In London,  I do the vast majority of the food shopping and cooking, making the effort to source seasonal and good quality ingredients. Man, therefore, does the washing up. On holiday this is reversed. I keep Dog company, while Man does the shopping in whatever local supermarket presents itself, be it a small village Casino or a large hypermarché. I never quite know what he is going come back with, but I do know he will have taken into account that we still have to cook on the same Camping Gaz stove that he cooked quail in red wine, over ten years ago.  We then will jointly divvy up the cooking tasks. I don’t mind cutting and chopping, if he holds the pan straight on the stove and stirs, adding stuff when necessary. It’s the combination of gas, a tiny hob and balancing that I find scary and something Man handles with great aplomb.

A balancing job; sizzling Merguez

This trip we started off in Italy at a campsite on the shores of Lake Como, and for a couple of days ‘survived’ on squid ink pasta with spicy tomato sauce and prawns. We were then driven out by the arrival of too many motorhomes and moved onto France and an altogether quieter, less artificial site on a fruit farm in the Pilat Regional Nature Park. On the menu was a surprisingly good packaged steak – of unknown cut, into whose juices were stirred just-blanched broccoli florets tossed in with garlic clove or two, and a quick and dirty ratatouille to which fat chunks of merguez sausage were added to ooze their unctuous oils.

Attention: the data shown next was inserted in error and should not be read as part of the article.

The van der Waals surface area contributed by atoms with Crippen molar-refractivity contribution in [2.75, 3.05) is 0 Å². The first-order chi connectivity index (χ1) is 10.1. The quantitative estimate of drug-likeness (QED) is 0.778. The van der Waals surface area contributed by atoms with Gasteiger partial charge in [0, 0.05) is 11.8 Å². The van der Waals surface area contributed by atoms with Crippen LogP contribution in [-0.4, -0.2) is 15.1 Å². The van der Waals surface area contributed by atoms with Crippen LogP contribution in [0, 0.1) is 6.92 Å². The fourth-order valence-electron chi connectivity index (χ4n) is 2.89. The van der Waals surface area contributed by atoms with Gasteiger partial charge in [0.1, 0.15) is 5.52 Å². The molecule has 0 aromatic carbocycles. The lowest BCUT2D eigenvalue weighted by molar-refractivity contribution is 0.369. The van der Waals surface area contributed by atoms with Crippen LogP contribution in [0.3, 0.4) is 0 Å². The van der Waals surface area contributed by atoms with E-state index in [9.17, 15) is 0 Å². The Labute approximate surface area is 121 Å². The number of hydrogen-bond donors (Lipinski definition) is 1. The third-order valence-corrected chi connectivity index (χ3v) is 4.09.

But Man’s piece de resistance was the day he returned from the supermarket with a packet of Confit de Gesiers de Volaille et Canard! Mmm. That caused a bit of a stir. The closest I had come to eating a gizzard was at Christmas when I bung them into the pan with the other internal turkey unmentionables to make gravy.

Confit de Gessiers

Anyway, they were sautéed in olive oil with chopped onion, just long enough until they started to fall apart, a tablespoon or two of raspberry vinegar was then sprinkled over and all was tossed into a mache or lambs lettuce salad with a handful or two of cherry tomatoes. Seasoned, and served with thick slices of baguette cereale and a glass or two of a Rhône red. Eaten under the stars on a warm summer’s night. What could be better than that?

A starlight meal – Confit de Gessiers warm salad with raspberry vinagrette dressing

 

College Days – cooking my oats!

Lady Margaret Hall, Oxford
Lady Margaret Hall, Oxford

This is the simplest of recipes but, whenever I make flapjacks, I am transported back to my college days in Oxford at Lady Margaret Hall. One of the first women’s colleges at Oxford, LMH (as it’s called), had a reputation for being a college where the ‘posh girls’ went.

By the mid-1970s, Oxford University was under pressure to admit more state school candidates and I clearly qualified, having gone to the local grammar school in Buckingham. At my interview I was asked which colleges at Oxford had my parents gone to? My heart sank. When I replied that I was the first member of my family to ever go to university, the tutor looked visibly surprised! Continue reading “College Days – cooking my oats!”